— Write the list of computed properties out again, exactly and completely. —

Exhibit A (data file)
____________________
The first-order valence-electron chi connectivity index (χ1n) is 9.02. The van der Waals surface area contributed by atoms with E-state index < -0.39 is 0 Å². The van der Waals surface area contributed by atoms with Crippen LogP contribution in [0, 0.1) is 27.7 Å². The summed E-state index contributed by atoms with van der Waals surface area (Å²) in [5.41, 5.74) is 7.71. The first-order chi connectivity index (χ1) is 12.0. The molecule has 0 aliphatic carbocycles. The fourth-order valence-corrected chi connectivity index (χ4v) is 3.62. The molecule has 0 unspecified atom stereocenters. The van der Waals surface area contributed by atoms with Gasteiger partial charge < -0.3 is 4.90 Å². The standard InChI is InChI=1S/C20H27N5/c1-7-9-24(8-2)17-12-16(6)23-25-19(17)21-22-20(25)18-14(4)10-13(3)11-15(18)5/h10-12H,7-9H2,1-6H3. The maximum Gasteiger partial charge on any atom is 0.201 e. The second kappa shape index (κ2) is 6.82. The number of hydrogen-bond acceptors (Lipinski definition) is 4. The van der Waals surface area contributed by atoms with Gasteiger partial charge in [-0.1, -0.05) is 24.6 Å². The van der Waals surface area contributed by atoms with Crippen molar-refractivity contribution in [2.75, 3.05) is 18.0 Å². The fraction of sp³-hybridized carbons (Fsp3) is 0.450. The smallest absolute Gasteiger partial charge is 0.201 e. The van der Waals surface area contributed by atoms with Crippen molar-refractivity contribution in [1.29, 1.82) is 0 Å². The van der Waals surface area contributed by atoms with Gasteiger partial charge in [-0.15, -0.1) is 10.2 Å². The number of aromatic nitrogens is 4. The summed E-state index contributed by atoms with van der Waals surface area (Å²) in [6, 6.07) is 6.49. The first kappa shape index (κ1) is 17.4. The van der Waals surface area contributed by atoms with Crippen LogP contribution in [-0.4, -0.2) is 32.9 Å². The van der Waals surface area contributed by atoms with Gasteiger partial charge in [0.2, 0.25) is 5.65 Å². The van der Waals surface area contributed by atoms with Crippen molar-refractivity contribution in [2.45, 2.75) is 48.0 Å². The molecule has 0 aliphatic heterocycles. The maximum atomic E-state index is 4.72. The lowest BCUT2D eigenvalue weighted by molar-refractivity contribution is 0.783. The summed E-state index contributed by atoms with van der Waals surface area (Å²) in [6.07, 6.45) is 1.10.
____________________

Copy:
The first-order valence-electron chi connectivity index (χ1n) is 9.02. The van der Waals surface area contributed by atoms with E-state index < -0.39 is 0 Å². The van der Waals surface area contributed by atoms with Crippen LogP contribution in [0, 0.1) is 27.7 Å². The summed E-state index contributed by atoms with van der Waals surface area (Å²) in [5.41, 5.74) is 7.71. The first-order chi connectivity index (χ1) is 12.0. The molecule has 0 aliphatic carbocycles. The fourth-order valence-corrected chi connectivity index (χ4v) is 3.62. The molecule has 0 unspecified atom stereocenters. The van der Waals surface area contributed by atoms with Gasteiger partial charge < -0.3 is 4.90 Å². The standard InChI is InChI=1S/C20H27N5/c1-7-9-24(8-2)17-12-16(6)23-25-19(17)21-22-20(25)18-14(4)10-13(3)11-15(18)5/h10-12H,7-9H2,1-6H3. The maximum Gasteiger partial charge on any atom is 0.201 e. The second kappa shape index (κ2) is 6.82. The number of hydrogen-bond acceptors (Lipinski definition) is 4. The van der Waals surface area contributed by atoms with Gasteiger partial charge in [-0.1, -0.05) is 24.6 Å². The van der Waals surface area contributed by atoms with Crippen molar-refractivity contribution in [2.75, 3.05) is 18.0 Å². The fraction of sp³-hybridized carbons (Fsp3) is 0.450. The smallest absolute Gasteiger partial charge is 0.201 e. The van der Waals surface area contributed by atoms with Crippen molar-refractivity contribution in [1.29, 1.82) is 0 Å². The van der Waals surface area contributed by atoms with Gasteiger partial charge in [-0.15, -0.1) is 10.2 Å². The number of aromatic nitrogens is 4. The summed E-state index contributed by atoms with van der Waals surface area (Å²) in [6, 6.07) is 6.49. The first kappa shape index (κ1) is 17.4. The van der Waals surface area contributed by atoms with Crippen LogP contribution in [-0.4, -0.2) is 32.9 Å². The van der Waals surface area contributed by atoms with Gasteiger partial charge in [0.2, 0.25) is 5.65 Å². The van der Waals surface area contributed by atoms with Crippen molar-refractivity contribution in [2.45, 2.75) is 48.0 Å². The molecule has 0 aliphatic heterocycles. The maximum atomic E-state index is 4.72. The lowest BCUT2D eigenvalue weighted by molar-refractivity contribution is 0.783. The summed E-state index contributed by atoms with van der Waals surface area (Å²) in [6.07, 6.45) is 1.10.